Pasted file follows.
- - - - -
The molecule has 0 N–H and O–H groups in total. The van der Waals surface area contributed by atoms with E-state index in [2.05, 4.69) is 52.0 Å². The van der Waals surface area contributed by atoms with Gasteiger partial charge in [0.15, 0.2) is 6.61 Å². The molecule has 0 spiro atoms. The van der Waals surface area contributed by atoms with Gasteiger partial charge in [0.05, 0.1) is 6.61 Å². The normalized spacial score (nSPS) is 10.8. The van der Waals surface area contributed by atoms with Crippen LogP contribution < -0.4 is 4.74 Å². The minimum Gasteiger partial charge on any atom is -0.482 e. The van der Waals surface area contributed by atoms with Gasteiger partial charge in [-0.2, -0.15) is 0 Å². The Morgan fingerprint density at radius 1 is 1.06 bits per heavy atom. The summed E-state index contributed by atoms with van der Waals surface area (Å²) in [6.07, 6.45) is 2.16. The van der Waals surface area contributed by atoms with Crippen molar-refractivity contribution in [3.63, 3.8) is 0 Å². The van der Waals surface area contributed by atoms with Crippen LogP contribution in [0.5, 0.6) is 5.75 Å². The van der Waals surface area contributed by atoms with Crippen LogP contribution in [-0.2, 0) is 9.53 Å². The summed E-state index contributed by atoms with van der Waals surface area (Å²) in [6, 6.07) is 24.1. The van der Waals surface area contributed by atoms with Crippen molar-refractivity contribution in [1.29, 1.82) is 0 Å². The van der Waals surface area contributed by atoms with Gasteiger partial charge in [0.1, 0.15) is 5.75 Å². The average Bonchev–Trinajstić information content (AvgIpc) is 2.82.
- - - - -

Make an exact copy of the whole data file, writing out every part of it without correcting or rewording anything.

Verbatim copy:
The molecule has 0 N–H and O–H groups in total. The van der Waals surface area contributed by atoms with E-state index in [2.05, 4.69) is 52.0 Å². The van der Waals surface area contributed by atoms with Gasteiger partial charge in [0.15, 0.2) is 6.61 Å². The molecule has 0 spiro atoms. The van der Waals surface area contributed by atoms with Gasteiger partial charge in [0.05, 0.1) is 6.61 Å². The normalized spacial score (nSPS) is 10.8. The van der Waals surface area contributed by atoms with Crippen LogP contribution < -0.4 is 4.74 Å². The minimum Gasteiger partial charge on any atom is -0.482 e. The van der Waals surface area contributed by atoms with Gasteiger partial charge in [-0.2, -0.15) is 0 Å². The Morgan fingerprint density at radius 1 is 1.06 bits per heavy atom. The summed E-state index contributed by atoms with van der Waals surface area (Å²) in [6.07, 6.45) is 2.16. The van der Waals surface area contributed by atoms with Crippen molar-refractivity contribution in [3.63, 3.8) is 0 Å². The van der Waals surface area contributed by atoms with Crippen LogP contribution in [0.5, 0.6) is 5.75 Å². The van der Waals surface area contributed by atoms with Crippen LogP contribution in [-0.2, 0) is 9.53 Å². The summed E-state index contributed by atoms with van der Waals surface area (Å²) in [6, 6.07) is 24.1. The van der Waals surface area contributed by atoms with Crippen molar-refractivity contribution in [1.29, 1.82) is 0 Å². The van der Waals surface area contributed by atoms with Gasteiger partial charge in [0.1, 0.15) is 5.75 Å². The average Bonchev–Trinajstić information content (AvgIpc) is 2.82.